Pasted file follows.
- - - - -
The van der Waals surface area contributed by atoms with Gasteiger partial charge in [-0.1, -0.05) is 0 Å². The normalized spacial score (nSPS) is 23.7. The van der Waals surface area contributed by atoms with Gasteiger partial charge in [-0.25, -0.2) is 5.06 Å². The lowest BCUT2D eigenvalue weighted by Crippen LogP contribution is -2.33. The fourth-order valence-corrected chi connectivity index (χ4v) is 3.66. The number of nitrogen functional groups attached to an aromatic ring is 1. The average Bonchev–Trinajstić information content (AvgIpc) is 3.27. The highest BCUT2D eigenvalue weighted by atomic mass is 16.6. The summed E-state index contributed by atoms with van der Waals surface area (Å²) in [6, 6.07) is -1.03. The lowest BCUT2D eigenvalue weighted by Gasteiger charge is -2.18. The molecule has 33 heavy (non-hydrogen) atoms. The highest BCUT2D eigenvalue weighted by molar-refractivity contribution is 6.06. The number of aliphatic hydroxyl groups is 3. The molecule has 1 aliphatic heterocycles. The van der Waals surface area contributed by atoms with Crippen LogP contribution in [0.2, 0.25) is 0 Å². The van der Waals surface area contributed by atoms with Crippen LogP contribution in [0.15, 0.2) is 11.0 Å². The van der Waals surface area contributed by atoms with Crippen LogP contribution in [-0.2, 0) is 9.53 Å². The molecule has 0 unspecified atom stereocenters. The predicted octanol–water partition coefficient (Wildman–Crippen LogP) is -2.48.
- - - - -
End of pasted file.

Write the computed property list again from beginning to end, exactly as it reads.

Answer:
The van der Waals surface area contributed by atoms with Gasteiger partial charge in [-0.1, -0.05) is 0 Å². The normalized spacial score (nSPS) is 23.7. The van der Waals surface area contributed by atoms with Gasteiger partial charge in [-0.25, -0.2) is 5.06 Å². The lowest BCUT2D eigenvalue weighted by Crippen LogP contribution is -2.33. The fourth-order valence-corrected chi connectivity index (χ4v) is 3.66. The number of nitrogen functional groups attached to an aromatic ring is 1. The average Bonchev–Trinajstić information content (AvgIpc) is 3.27. The highest BCUT2D eigenvalue weighted by atomic mass is 16.6. The summed E-state index contributed by atoms with van der Waals surface area (Å²) in [6, 6.07) is -1.03. The lowest BCUT2D eigenvalue weighted by Gasteiger charge is -2.18. The molecule has 33 heavy (non-hydrogen) atoms. The highest BCUT2D eigenvalue weighted by molar-refractivity contribution is 6.06. The number of aliphatic hydroxyl groups is 3. The molecule has 1 aliphatic heterocycles. The van der Waals surface area contributed by atoms with Crippen LogP contribution in [0.2, 0.25) is 0 Å². The van der Waals surface area contributed by atoms with Crippen LogP contribution in [0.15, 0.2) is 11.0 Å². The van der Waals surface area contributed by atoms with Crippen LogP contribution in [-0.2, 0) is 9.53 Å². The molecule has 0 unspecified atom stereocenters. The predicted octanol–water partition coefficient (Wildman–Crippen LogP) is -2.48.